The journey to Expertise Novice: acquiring facts, learning and following rules
Advanced Beginner: deals with situational elements but still applies learned rules and procedures
Competence: appraises the situation, sets a goal, chooses a plan and acts; builds from authentic experience
Proficiency: deep involvement with rapid and fluid recognition‐primed decision‐making
Expert: experience‐based holistic recognition of similarity produces the deep situational understanding that leads to the experts fluid and innovative performance Mosier and Fischer, Informed by Knowledge, 2011
Performance: Experts retain their learning to ensure they perform under duress
“ The cases I deal with are atypical. I’d say that my ability to deal with them derives about 60% from years of formal training, learning on the job, and the last 40% is down to pure problem‐
solving…”
Paediatric Heart Surgeon, Newcastle on Tyne, interviewed March, 2013
"I am not a perfectionist, but I like to feel that things are done well. More important than that, I feel an endless need to learn, to improve, to evolve, not only to please the coach and the fans, but also to feel satisfied with myself. It is my conviction that there are no limits to learning, and that it can never stop, no matter what our age." Christiano Ronaldo, 2008
Penalty Kick Performance
200 kicks assessed
World Cup and European Championships
The most successful club players spent the least time in preparation and so performed badly
England players – used more % escapist self‐
regulation strategies (56 occasions ‐ turned their back) and had fastest response time (0.28secs after referee blows whistle)
They experienced greatest ego‐threat
“Even practising under mild levels of stress can prevent choking when high levels of stress come around…”
Sian Beilock, University of Chicago, author of Choke: the Secret to Performing under Pressure, 2010
Expertise in Medicine and Surgery
Requires mastery of a unique diversity of knowledge and skills; the interplay between formal knowledge and practical experience is a central issue. Medical expertise involves three broad kinds of knowledge: causal, analytical and experiential. 1.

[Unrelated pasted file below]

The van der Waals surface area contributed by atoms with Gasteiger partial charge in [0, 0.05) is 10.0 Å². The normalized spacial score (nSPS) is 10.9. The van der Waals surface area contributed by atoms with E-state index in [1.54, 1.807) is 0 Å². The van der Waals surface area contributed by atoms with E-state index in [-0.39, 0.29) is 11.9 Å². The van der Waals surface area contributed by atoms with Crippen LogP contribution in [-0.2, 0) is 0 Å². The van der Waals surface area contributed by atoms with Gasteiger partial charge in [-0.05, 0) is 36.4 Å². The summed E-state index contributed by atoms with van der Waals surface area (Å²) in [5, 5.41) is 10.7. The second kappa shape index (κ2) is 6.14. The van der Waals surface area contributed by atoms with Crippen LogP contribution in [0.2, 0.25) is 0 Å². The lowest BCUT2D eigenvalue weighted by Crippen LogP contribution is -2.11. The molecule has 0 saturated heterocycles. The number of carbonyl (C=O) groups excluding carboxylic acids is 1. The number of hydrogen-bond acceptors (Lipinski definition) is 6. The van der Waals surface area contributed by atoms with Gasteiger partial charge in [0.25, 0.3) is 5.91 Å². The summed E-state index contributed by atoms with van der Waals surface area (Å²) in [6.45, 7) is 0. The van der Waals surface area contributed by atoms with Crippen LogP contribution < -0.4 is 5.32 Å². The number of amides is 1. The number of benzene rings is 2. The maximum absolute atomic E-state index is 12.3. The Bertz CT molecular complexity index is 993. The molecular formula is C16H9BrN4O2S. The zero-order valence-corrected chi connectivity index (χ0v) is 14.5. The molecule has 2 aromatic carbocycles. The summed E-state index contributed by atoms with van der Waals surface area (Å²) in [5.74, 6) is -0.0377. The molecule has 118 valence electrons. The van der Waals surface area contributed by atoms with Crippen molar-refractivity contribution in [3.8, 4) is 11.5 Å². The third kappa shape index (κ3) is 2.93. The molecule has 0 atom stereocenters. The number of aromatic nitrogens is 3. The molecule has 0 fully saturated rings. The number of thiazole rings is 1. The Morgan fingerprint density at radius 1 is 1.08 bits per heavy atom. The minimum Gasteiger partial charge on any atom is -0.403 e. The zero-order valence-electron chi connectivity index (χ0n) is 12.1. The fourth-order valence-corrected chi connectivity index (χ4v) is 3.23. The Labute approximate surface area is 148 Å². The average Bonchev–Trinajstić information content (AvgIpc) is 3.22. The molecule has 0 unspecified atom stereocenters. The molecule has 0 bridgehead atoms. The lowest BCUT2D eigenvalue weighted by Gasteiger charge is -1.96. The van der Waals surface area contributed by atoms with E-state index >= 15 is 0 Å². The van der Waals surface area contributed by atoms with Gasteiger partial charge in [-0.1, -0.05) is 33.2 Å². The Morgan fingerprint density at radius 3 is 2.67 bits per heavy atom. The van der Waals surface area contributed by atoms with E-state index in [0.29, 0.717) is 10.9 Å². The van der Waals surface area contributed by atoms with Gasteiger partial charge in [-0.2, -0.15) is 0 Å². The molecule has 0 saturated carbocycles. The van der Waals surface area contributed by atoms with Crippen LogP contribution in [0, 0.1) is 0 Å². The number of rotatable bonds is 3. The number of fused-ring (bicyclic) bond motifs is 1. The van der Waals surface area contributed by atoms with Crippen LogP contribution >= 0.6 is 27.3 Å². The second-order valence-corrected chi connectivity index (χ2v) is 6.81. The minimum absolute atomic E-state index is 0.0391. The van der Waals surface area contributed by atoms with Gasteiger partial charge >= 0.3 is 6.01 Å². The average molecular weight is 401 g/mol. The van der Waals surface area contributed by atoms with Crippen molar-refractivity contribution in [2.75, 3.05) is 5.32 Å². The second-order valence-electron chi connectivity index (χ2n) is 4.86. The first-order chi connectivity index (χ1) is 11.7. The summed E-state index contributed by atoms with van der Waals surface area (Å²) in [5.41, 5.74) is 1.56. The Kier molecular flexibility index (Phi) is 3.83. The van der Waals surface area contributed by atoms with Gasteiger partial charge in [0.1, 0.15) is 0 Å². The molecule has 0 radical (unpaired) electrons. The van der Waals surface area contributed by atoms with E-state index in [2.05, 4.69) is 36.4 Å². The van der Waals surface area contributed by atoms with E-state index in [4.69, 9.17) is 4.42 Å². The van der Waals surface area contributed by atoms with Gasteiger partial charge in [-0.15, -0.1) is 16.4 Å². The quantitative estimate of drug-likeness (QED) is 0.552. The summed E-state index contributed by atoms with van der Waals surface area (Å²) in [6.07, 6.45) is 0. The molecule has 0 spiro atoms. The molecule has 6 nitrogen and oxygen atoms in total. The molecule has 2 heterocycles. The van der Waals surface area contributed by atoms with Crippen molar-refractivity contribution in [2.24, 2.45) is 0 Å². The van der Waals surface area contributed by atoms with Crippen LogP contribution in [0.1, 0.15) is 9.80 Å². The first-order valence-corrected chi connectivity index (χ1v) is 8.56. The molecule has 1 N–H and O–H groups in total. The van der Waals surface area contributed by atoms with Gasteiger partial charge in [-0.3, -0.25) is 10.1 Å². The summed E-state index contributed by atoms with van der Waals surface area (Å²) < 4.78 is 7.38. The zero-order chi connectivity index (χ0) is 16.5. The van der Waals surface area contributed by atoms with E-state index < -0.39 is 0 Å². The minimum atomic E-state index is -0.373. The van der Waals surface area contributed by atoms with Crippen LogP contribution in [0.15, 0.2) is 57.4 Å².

Causal learning – understanding the scientific principles ‐ as opposed to rote rehearsal of signs and symptoms, leads to improved diagnostic performance when the task is more difficult.
2.
Analytical learning ‐ involves an ability to represent knowledge in category prototypes and use an agreed language, often bi‐
polar, to communicate diagnosis
3.
Experiential learning ‐ requires speedy recognition and retrieval of information from an exemplar base.
Ericsson, (2006) The Cambridge Handbook of Expertise and Performance, C 19
Developing Expertise in Medicine and Surgery
1.
Expertise in medicine appears to rely on multiple processes, so necessitating a balance of causal, analytical and experiential learning methods in training.
2.
Greater experience leads to more exemplar based knowledge and less reliance on formal rules. Aging leads to deterioration in knowledge tests but years of experience within a domain is positively correlated to competence. 3.
Develop the cognitive processes, for example through metacognition, whilst at the same time building the knowledge base through use of effective learning methods
4.
Premature closure is also associated with aging and is related to increased reliance on automatic processing. Metacognitive strategies will broaden the response. Mild pressure will help sustain performance
Ericsson, (2006) The Cambridge Handbook of Expertise and Performance, C 19
“In times of change the learners will inherit the earth, whilst the knowers will be beautifully prepared for a world which no longer exists…”
Eric Hoffer, The True Believer, 1951 Learning: Development experiences should be designed from what we know about learning and learners
Signature Behaviours of Expert Learners
Working Memory ‐ can remember multiple
tasks, rules, and strategies that may vary by situation ‐ and can do so under duress